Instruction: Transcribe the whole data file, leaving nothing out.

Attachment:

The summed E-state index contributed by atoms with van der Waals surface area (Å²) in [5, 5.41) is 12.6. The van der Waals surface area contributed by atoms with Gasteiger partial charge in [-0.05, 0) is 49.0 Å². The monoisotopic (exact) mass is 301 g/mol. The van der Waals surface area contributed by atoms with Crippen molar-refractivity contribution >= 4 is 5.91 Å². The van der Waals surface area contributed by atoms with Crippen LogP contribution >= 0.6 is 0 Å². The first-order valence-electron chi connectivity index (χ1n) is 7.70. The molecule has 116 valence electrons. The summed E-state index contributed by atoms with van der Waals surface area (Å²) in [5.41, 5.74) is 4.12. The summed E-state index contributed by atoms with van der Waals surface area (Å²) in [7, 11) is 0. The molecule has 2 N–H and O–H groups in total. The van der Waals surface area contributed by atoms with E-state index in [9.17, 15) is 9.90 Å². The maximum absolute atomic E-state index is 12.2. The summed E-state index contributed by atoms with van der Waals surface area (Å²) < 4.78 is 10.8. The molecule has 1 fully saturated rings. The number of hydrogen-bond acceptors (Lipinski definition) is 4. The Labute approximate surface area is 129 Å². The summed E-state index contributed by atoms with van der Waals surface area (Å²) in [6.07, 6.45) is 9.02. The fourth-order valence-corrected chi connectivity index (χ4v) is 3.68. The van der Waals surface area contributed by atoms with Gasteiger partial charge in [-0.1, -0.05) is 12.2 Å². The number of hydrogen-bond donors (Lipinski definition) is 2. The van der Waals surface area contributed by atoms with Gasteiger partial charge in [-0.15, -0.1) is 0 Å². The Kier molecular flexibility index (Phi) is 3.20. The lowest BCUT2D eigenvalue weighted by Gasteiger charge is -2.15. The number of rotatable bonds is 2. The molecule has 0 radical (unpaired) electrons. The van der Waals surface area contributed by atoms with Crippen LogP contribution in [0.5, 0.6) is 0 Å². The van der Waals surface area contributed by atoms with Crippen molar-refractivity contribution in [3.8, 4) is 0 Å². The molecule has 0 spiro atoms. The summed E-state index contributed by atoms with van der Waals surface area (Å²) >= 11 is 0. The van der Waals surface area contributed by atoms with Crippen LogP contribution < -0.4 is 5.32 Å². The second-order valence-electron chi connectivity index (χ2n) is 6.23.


The summed E-state index contributed by atoms with van der Waals surface area (Å²) in [5, 5.41) is 12.6. The van der Waals surface area contributed by atoms with Gasteiger partial charge in [-0.05, 0) is 49.0 Å². The monoisotopic (exact) mass is 301 g/mol. The van der Waals surface area contributed by atoms with Crippen molar-refractivity contribution >= 4 is 5.91 Å². The van der Waals surface area contributed by atoms with Crippen LogP contribution >= 0.6 is 0 Å². The first-order valence-electron chi connectivity index (χ1n) is 7.70. The molecule has 116 valence electrons. The summed E-state index contributed by atoms with van der Waals surface area (Å²) in [5.41, 5.74) is 4.12. The summed E-state index contributed by atoms with van der Waals surface area (Å²) in [7, 11) is 0. The molecule has 2 N–H and O–H groups in total. The van der Waals surface area contributed by atoms with E-state index in [9.17, 15) is 9.90 Å². The maximum absolute atomic E-state index is 12.2. The summed E-state index contributed by atoms with van der Waals surface area (Å²) < 4.78 is 10.8. The molecule has 1 fully saturated rings. The number of hydrogen-bond acceptors (Lipinski definition) is 4. The Labute approximate surface area is 129 Å². The summed E-state index contributed by atoms with van der Waals surface area (Å²) in [6.07, 6.45) is 9.02. The fourth-order valence-corrected chi connectivity index (χ4v) is 3.68. The van der Waals surface area contributed by atoms with Gasteiger partial charge in [-0.1, -0.05) is 12.2 Å². The number of hydrogen-bond donors (Lipinski definition) is 2. The van der Waals surface area contributed by atoms with Gasteiger partial charge in [-0.15, -0.1) is 0 Å². The Kier molecular flexibility index (Phi) is 3.20. The lowest BCUT2D eigenvalue weighted by Gasteiger charge is -2.15. The number of rotatable bonds is 2. The molecule has 0 radical (unpaired) electrons. The van der Waals surface area contributed by atoms with Crippen LogP contribution in [0.5, 0.6) is 0 Å². The van der Waals surface area contributed by atoms with Crippen molar-refractivity contribution in [3.8, 4) is 0 Å². The molecule has 0 spiro atoms. The summed E-state index contributed by atoms with van der Waals surface area (Å²) >= 11 is 0. The van der Waals surface area contributed by atoms with Crippen LogP contribution < -0.4 is 5.32 Å². The second-order valence-electron chi connectivity index (χ2n) is 6.23.